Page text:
Experiential marketing is worth €67bn a year and there are big Irish players in this bright spot in the advertising world

It’s been a busy couple of years for the experiential marketing industry in Ireland.

inally free from the Covid-induced lockdowns that prohibited the staging of live events, the Irish experiential marketing agencies and the brands that they work for have merrily bounced back into a market that was craving live experiences.

For the uninitiated, experiential marketing is increasingly being used by marketers as a fast and effective way to build awareness through face-to-face connections with consumers, typically at live events, product launches, pop-up stores and, increasingly, digital spaces like the Metaverse.

With the global experiential marketing industry worth an estimated €67bn, it is also one of the brightest stars in the marketing firmament with marketers and marketing agencies keen to get a slice of the action.

Just before Christmas, Verve, the largest  experiential events agency in Ireland, with a turnover of €25m, was acquired by the US company The Opus Group. Founded by Ronan Traynor in 1991, Verve’s clients in Ireland and the UK include Diageo, Coca-Cola and Google.

The deal follows the 2021 sale of  another Irish agency, Honey+Buzz, to another US company, Allied Global Marketing (AGM). Founded in 2019 by brothers Jonny and Paddy Davis, the Dublin-based agency, which has since rebranded as AGM, works with brands like Heineken Ireland, Brown Thomas and  Dyson. At group level, AGM’s clients include Hulu, DreamWorks, Paramount and ByteDance.

The growth in experiential marketing also prompted creative agency, Boys+Girls to set up its own dedicated business in 2022. Called EXP, it has gone on to launch the world’s first Lego café as well as working with the mobile phone company Three across its Live Nation sponsorship portfolio of eight UK festivals over the last 12 months.

Experiential marketing has been around for a long time. The first experiential marketing event was most likely the World Fair in Chicago in 1893. The estimated 29 million Americans who visited the fair during the year were introduced to brands like Cracker Jack popcorn, Aunt Jemima’s Pancake Mix and Wrigley’s chewing gum. According to reports at the time, William Wrigley, the founder of the eponymous firm, used the fair to test-market Juicy Fruit chewing gum.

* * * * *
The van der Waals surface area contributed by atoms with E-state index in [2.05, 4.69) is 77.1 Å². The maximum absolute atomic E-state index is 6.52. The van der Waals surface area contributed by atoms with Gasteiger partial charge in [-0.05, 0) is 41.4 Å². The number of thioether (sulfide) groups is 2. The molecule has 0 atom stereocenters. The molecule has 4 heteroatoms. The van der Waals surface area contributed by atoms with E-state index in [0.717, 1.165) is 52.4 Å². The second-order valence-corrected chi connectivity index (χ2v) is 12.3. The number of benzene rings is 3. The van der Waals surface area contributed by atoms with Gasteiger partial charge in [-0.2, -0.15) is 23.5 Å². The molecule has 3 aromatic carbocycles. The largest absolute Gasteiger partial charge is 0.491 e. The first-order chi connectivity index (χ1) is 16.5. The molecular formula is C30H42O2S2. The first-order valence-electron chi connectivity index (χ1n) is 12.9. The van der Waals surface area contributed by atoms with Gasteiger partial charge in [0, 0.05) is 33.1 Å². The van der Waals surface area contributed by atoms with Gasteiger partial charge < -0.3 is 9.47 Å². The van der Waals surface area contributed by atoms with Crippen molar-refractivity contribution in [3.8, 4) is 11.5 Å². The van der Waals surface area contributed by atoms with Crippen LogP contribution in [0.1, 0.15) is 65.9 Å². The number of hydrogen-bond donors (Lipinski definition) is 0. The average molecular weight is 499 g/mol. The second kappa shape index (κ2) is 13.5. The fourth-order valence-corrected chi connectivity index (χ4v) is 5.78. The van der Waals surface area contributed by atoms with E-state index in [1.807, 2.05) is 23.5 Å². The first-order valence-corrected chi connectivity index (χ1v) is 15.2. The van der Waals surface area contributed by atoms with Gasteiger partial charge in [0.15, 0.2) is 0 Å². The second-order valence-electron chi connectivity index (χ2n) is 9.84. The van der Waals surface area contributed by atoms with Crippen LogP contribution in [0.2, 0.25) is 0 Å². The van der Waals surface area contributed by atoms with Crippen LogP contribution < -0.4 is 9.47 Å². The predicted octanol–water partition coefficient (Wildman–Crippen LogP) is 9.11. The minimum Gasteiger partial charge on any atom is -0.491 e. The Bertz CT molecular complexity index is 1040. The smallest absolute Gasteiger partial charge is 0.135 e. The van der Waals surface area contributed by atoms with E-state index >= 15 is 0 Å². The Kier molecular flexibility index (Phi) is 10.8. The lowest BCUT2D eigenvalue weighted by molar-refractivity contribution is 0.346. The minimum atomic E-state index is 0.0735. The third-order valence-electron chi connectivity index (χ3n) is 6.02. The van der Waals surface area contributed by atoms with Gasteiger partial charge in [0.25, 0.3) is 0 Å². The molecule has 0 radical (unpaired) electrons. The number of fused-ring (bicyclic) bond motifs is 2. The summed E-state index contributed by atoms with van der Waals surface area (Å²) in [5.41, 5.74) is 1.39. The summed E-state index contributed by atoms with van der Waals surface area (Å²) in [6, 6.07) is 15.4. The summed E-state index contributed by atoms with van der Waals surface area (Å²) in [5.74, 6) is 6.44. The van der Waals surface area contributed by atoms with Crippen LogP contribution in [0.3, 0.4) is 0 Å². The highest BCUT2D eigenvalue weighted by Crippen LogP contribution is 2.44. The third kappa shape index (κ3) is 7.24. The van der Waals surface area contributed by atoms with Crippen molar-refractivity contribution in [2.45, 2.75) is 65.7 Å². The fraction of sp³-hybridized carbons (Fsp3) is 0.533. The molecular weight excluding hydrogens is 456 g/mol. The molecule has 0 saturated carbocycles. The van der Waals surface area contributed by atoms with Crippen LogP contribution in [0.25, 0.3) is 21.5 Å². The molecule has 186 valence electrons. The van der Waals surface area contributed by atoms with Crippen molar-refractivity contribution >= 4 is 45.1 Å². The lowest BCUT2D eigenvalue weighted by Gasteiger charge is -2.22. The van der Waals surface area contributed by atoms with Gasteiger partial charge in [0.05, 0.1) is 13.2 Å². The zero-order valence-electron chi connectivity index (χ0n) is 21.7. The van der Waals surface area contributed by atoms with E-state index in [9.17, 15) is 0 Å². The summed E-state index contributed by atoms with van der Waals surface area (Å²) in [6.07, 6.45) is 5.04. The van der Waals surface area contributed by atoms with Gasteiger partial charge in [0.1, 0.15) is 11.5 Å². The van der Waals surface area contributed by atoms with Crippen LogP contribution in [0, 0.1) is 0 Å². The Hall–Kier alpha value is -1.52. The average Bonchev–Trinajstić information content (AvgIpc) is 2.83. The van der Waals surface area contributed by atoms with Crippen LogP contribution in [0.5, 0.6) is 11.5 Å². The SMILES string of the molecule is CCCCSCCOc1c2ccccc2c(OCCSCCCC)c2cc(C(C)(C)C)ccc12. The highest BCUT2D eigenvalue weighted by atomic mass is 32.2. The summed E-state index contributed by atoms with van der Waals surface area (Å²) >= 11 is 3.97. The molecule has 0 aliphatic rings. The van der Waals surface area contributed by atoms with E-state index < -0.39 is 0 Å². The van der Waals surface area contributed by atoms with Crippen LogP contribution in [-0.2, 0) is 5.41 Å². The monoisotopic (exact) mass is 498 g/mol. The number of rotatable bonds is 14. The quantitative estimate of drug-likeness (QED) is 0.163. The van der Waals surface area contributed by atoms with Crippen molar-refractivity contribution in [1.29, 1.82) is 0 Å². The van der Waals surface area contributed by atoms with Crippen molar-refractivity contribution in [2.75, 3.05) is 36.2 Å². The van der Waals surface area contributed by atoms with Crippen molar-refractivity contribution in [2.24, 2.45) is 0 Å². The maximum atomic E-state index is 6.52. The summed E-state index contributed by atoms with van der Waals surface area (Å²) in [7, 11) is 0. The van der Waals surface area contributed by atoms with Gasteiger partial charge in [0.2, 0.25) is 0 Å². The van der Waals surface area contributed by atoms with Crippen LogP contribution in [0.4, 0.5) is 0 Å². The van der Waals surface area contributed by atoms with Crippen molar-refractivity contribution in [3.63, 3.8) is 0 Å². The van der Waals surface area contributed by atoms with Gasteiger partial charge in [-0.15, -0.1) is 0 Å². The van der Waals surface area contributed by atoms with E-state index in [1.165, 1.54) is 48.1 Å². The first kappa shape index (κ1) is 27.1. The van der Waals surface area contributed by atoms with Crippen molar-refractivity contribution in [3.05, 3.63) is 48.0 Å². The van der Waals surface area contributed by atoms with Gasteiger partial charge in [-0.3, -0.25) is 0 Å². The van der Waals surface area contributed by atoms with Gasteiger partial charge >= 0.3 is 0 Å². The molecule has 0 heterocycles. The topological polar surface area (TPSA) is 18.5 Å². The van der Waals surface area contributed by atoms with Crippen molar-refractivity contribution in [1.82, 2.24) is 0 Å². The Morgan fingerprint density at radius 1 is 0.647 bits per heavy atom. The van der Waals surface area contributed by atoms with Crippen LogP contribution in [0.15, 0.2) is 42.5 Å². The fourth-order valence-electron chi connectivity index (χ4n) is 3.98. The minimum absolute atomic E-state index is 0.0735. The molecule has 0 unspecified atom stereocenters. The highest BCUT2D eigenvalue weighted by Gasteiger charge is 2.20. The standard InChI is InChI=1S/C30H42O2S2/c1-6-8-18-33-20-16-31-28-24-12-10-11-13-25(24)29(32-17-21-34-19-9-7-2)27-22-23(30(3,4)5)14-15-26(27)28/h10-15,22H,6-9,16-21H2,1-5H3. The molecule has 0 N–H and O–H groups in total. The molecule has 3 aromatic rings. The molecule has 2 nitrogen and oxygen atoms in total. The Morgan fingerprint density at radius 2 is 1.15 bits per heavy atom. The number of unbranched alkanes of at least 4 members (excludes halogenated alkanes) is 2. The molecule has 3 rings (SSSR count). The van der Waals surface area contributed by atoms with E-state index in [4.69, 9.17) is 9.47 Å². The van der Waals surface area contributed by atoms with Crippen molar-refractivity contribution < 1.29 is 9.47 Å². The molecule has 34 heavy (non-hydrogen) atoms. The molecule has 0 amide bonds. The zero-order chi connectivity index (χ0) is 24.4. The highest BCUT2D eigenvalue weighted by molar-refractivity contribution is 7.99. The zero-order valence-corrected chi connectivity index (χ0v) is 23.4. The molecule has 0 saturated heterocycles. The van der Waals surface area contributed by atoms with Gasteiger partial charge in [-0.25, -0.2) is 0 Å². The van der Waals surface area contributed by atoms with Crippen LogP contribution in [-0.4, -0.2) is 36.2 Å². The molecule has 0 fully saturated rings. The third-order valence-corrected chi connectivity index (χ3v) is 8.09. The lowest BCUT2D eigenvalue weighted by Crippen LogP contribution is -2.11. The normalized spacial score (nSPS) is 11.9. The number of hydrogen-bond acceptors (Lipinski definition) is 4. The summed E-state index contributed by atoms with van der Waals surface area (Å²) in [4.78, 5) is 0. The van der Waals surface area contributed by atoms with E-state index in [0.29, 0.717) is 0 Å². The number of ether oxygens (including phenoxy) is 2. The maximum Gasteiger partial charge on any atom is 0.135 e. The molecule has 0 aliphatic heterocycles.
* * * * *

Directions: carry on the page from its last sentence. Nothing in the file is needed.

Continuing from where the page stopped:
“Experiential marketing allows a brand to make authentic connections with their target audience. We look to create a deeper, more emotional connection between consumers and brands by allowing them to actively participate in the marketing experience,” says Jonny Davis who, together with his brother Paddy, has recently been appointed as executive vice
president of AGM’s experience business.

According to Davis, one of the recent highlights for the agency in 2022 was working with Paramount to celebrate the 25th anniversary of South Park with a series of pop-up experiences in cities like London, Berlin, Tokyo and Mexico.

“When done right, the overall brand experience can provoke desired perceptual and behaviour change. Brands that aren’t – or can’t – invite their audience to immerse themselves in their brand world will fall behind. With the right strategy, idea and execution, experiential marketing can create the most powerful and memorable connection with consumers,” adds EXP’s Karleen Smyth.

Both Davis and Smyth say the lockdowns of 2020 and 2021 triggered a degree of soul searching in the industry as many people shifted their social and working lives online. With many brands dipping their toes in the Metaverse and looking to harness the power of digital’s near universal grip on society in general, digital experiences look set to play an even greater role.

“The world has changed and there’s no going back to pre-2020,” says Smyth. “Yes, there’s absolutely a role for digital experiences, however, currently I see it as a complementary role rather than the leading lady,” she adds.

“Experiences should be technology enabled with intelligent ideas rooted in real human and cultural insights. This is what will turn audiences into advocates no matter the channel.”

So, experience does count after all.

Bloom joins LWA

The LWA Group, which is headed up by Colin Culliton, has acquired a majority stake in the creative agency Bloom.

Founded by David Quinn and Damian Penco in 2020, clients include  Citroen, Brady Family Ham, LloydsPharmacy, JustEat and Sunway Travel.

The LWA Group owns a number of creative services businesses including Pluto, Tap Creative, VAAS video production and Zest Product Solutions.


The campaign features comedian Aisling Bea. Photo: WireImage

Bea toasts sobriety

The Irish Distillers-owned Jameson has has rolled out a new TV campaign to encourage responsible drinking as part of the brand’s plans to tackle over-consumption and alcohol misuse. 

Called “Easy Does It”, the campaign was created by agency TBWA\Dublin and features Irish comedian Aisling Bea who finds herself in typical social drinking scenarios consumers can find themselves in when they choose to moderate or skip a drink.

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